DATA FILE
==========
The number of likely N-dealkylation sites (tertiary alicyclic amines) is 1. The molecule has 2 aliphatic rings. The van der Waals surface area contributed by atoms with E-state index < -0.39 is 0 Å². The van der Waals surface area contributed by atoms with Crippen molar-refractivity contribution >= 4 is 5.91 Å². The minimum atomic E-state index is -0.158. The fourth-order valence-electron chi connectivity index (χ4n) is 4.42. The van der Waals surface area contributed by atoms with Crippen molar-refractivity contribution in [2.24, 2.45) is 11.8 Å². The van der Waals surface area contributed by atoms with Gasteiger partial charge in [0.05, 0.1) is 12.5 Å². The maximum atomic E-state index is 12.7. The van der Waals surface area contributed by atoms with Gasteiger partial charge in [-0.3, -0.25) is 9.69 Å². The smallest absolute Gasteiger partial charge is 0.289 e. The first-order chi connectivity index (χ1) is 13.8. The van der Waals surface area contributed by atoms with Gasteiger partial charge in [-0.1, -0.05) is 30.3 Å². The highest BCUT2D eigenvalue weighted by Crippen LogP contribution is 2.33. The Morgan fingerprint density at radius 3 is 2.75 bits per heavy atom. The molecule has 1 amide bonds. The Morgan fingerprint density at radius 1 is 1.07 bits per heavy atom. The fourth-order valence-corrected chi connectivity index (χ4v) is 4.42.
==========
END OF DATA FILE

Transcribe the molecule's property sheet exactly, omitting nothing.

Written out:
The number of likely N-dealkylation sites (tertiary alicyclic amines) is 1. The molecule has 2 aliphatic rings. The van der Waals surface area contributed by atoms with E-state index < -0.39 is 0 Å². The van der Waals surface area contributed by atoms with Crippen molar-refractivity contribution >= 4 is 5.91 Å². The minimum atomic E-state index is -0.158. The fourth-order valence-electron chi connectivity index (χ4n) is 4.42. The van der Waals surface area contributed by atoms with Crippen molar-refractivity contribution in [2.24, 2.45) is 11.8 Å². The van der Waals surface area contributed by atoms with Gasteiger partial charge in [0.05, 0.1) is 12.5 Å². The maximum atomic E-state index is 12.7. The van der Waals surface area contributed by atoms with Gasteiger partial charge in [-0.3, -0.25) is 9.69 Å². The smallest absolute Gasteiger partial charge is 0.289 e. The first-order chi connectivity index (χ1) is 13.8. The van der Waals surface area contributed by atoms with Gasteiger partial charge in [-0.1, -0.05) is 30.3 Å². The highest BCUT2D eigenvalue weighted by Crippen LogP contribution is 2.33. The Morgan fingerprint density at radius 3 is 2.75 bits per heavy atom. The molecule has 1 amide bonds. The Morgan fingerprint density at radius 1 is 1.07 bits per heavy atom. The fourth-order valence-corrected chi connectivity index (χ4v) is 4.42.